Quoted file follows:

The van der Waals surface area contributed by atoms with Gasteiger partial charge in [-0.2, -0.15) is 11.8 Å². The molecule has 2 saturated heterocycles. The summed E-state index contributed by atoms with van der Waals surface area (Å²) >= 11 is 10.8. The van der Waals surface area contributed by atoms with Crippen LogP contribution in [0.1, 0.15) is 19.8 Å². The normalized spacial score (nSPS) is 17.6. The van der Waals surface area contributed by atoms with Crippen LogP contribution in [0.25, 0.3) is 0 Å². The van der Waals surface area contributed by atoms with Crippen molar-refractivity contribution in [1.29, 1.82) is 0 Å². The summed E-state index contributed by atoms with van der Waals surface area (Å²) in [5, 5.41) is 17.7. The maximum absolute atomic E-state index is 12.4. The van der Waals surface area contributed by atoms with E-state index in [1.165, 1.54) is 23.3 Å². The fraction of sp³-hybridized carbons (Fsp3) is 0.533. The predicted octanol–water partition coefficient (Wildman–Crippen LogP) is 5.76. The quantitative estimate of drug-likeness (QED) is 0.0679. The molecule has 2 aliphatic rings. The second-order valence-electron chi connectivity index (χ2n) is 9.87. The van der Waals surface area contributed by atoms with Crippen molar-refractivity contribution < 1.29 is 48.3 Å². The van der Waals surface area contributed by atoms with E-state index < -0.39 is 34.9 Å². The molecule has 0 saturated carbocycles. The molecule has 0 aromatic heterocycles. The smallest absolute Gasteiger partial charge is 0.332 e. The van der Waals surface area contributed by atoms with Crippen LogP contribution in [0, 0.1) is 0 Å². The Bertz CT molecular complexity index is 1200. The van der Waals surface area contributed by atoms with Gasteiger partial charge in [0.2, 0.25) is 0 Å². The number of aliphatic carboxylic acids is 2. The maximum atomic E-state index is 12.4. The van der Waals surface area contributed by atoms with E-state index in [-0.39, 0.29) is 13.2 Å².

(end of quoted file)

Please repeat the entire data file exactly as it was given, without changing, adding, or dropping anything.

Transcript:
The van der Waals surface area contributed by atoms with Gasteiger partial charge in [-0.2, -0.15) is 11.8 Å². The molecule has 2 saturated heterocycles. The summed E-state index contributed by atoms with van der Waals surface area (Å²) >= 11 is 10.8. The van der Waals surface area contributed by atoms with Crippen LogP contribution in [0.1, 0.15) is 19.8 Å². The normalized spacial score (nSPS) is 17.6. The van der Waals surface area contributed by atoms with Crippen LogP contribution in [0.25, 0.3) is 0 Å². The van der Waals surface area contributed by atoms with Crippen molar-refractivity contribution in [1.29, 1.82) is 0 Å². The summed E-state index contributed by atoms with van der Waals surface area (Å²) in [5, 5.41) is 17.7. The maximum absolute atomic E-state index is 12.4. The van der Waals surface area contributed by atoms with E-state index in [1.165, 1.54) is 23.3 Å². The fraction of sp³-hybridized carbons (Fsp3) is 0.533. The predicted octanol–water partition coefficient (Wildman–Crippen LogP) is 5.76. The quantitative estimate of drug-likeness (QED) is 0.0679. The molecule has 2 aliphatic rings. The second-order valence-electron chi connectivity index (χ2n) is 9.87. The van der Waals surface area contributed by atoms with Crippen molar-refractivity contribution < 1.29 is 48.3 Å². The van der Waals surface area contributed by atoms with E-state index < -0.39 is 34.9 Å². The molecule has 0 saturated carbocycles. The molecule has 0 aromatic heterocycles. The smallest absolute Gasteiger partial charge is 0.332 e. The van der Waals surface area contributed by atoms with Crippen LogP contribution in [0, 0.1) is 0 Å². The Bertz CT molecular complexity index is 1200. The van der Waals surface area contributed by atoms with Gasteiger partial charge in [0.2, 0.25) is 0 Å². The number of aliphatic carboxylic acids is 2. The maximum atomic E-state index is 12.4. The van der Waals surface area contributed by atoms with E-state index in [-0.39, 0.29) is 13.2 Å².